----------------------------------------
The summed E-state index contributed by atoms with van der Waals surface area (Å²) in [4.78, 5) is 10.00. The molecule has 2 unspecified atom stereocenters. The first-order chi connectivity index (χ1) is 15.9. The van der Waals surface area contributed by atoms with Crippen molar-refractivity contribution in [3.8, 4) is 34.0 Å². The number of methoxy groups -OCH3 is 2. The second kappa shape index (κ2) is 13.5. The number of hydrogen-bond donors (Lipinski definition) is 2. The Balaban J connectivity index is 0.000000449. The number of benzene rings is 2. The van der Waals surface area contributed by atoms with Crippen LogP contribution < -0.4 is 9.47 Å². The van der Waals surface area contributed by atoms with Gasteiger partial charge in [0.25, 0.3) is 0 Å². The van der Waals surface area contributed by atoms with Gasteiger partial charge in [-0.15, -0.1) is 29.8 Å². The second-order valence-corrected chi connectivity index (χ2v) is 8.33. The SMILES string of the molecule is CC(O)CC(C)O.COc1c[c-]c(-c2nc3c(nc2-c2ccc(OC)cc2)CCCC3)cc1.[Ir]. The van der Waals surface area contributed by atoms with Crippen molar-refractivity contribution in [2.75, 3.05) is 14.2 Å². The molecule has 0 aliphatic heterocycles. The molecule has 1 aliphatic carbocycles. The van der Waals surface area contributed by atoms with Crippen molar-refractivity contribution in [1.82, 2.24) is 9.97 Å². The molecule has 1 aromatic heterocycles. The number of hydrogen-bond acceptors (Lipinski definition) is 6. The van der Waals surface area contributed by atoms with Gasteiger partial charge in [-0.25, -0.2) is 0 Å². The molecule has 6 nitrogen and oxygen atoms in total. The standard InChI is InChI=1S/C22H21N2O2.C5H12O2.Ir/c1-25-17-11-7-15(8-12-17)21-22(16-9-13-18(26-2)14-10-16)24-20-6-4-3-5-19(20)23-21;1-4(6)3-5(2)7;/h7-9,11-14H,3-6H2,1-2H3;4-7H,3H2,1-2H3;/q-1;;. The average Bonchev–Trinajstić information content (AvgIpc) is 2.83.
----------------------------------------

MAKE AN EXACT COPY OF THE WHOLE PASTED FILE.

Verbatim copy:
The summed E-state index contributed by atoms with van der Waals surface area (Å²) in [4.78, 5) is 10.00. The molecule has 2 unspecified atom stereocenters. The first-order chi connectivity index (χ1) is 15.9. The van der Waals surface area contributed by atoms with Crippen molar-refractivity contribution in [3.8, 4) is 34.0 Å². The number of methoxy groups -OCH3 is 2. The second kappa shape index (κ2) is 13.5. The number of hydrogen-bond donors (Lipinski definition) is 2. The Balaban J connectivity index is 0.000000449. The number of benzene rings is 2. The van der Waals surface area contributed by atoms with Crippen LogP contribution < -0.4 is 9.47 Å². The van der Waals surface area contributed by atoms with Gasteiger partial charge in [0.25, 0.3) is 0 Å². The van der Waals surface area contributed by atoms with Gasteiger partial charge in [-0.15, -0.1) is 29.8 Å². The second-order valence-corrected chi connectivity index (χ2v) is 8.33. The SMILES string of the molecule is CC(O)CC(C)O.COc1c[c-]c(-c2nc3c(nc2-c2ccc(OC)cc2)CCCC3)cc1.[Ir]. The van der Waals surface area contributed by atoms with Crippen molar-refractivity contribution in [2.75, 3.05) is 14.2 Å². The molecule has 0 aliphatic heterocycles. The molecule has 1 aliphatic carbocycles. The van der Waals surface area contributed by atoms with Crippen molar-refractivity contribution in [1.82, 2.24) is 9.97 Å². The molecule has 1 aromatic heterocycles. The number of hydrogen-bond acceptors (Lipinski definition) is 6. The van der Waals surface area contributed by atoms with Gasteiger partial charge in [-0.25, -0.2) is 0 Å². The molecule has 6 nitrogen and oxygen atoms in total. The standard InChI is InChI=1S/C22H21N2O2.C5H12O2.Ir/c1-25-17-11-7-15(8-12-17)21-22(16-9-13-18(26-2)14-10-16)24-20-6-4-3-5-19(20)23-21;1-4(6)3-5(2)7;/h7-9,11-14H,3-6H2,1-2H3;4-7H,3H2,1-2H3;/q-1;;. The average Bonchev–Trinajstić information content (AvgIpc) is 2.83.